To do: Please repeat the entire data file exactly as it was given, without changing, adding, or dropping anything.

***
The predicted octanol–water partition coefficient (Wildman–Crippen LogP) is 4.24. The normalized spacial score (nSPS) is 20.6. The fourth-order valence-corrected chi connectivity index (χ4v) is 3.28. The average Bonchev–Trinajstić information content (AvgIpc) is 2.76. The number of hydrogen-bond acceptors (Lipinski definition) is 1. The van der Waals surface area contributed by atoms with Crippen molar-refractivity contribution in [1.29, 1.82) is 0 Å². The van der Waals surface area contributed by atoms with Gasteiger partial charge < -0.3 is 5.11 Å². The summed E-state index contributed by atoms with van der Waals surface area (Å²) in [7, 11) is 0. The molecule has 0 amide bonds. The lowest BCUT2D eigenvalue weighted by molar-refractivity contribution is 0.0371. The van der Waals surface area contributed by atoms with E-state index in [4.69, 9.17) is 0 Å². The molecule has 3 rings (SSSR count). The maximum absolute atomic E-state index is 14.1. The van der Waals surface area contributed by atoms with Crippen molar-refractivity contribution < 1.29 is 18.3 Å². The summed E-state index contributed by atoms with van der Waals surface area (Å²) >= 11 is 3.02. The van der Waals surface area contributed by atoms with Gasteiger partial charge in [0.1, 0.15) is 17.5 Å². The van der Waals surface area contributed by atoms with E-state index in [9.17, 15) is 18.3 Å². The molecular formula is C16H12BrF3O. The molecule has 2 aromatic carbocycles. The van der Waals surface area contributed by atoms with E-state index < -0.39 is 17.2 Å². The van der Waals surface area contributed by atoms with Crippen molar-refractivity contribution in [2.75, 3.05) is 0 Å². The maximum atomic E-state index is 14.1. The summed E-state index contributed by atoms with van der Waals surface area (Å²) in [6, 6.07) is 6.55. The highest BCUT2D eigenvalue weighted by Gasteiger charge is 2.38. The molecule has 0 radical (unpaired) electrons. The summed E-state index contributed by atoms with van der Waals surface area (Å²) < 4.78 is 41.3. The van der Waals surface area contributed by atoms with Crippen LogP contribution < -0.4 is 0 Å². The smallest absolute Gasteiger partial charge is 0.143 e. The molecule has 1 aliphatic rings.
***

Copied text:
The predicted octanol–water partition coefficient (Wildman–Crippen LogP) is 4.24. The normalized spacial score (nSPS) is 20.6. The fourth-order valence-corrected chi connectivity index (χ4v) is 3.28. The average Bonchev–Trinajstić information content (AvgIpc) is 2.76. The number of hydrogen-bond acceptors (Lipinski definition) is 1. The van der Waals surface area contributed by atoms with Crippen molar-refractivity contribution in [1.29, 1.82) is 0 Å². The van der Waals surface area contributed by atoms with Gasteiger partial charge < -0.3 is 5.11 Å². The summed E-state index contributed by atoms with van der Waals surface area (Å²) in [7, 11) is 0. The molecule has 0 amide bonds. The lowest BCUT2D eigenvalue weighted by molar-refractivity contribution is 0.0371. The van der Waals surface area contributed by atoms with E-state index in [4.69, 9.17) is 0 Å². The molecule has 3 rings (SSSR count). The maximum absolute atomic E-state index is 14.1. The van der Waals surface area contributed by atoms with Crippen molar-refractivity contribution < 1.29 is 18.3 Å². The summed E-state index contributed by atoms with van der Waals surface area (Å²) >= 11 is 3.02. The van der Waals surface area contributed by atoms with Gasteiger partial charge in [0.1, 0.15) is 17.5 Å². The van der Waals surface area contributed by atoms with E-state index in [9.17, 15) is 18.3 Å². The molecular formula is C16H12BrF3O. The molecule has 2 aromatic carbocycles. The van der Waals surface area contributed by atoms with E-state index < -0.39 is 17.2 Å². The van der Waals surface area contributed by atoms with Crippen molar-refractivity contribution in [2.75, 3.05) is 0 Å². The maximum atomic E-state index is 14.1. The summed E-state index contributed by atoms with van der Waals surface area (Å²) in [6, 6.07) is 6.55. The highest BCUT2D eigenvalue weighted by Gasteiger charge is 2.38. The molecule has 0 radical (unpaired) electrons. The summed E-state index contributed by atoms with van der Waals surface area (Å²) < 4.78 is 41.3. The van der Waals surface area contributed by atoms with Crippen LogP contribution < -0.4 is 0 Å². The smallest absolute Gasteiger partial charge is 0.143 e. The molecule has 1 aliphatic rings.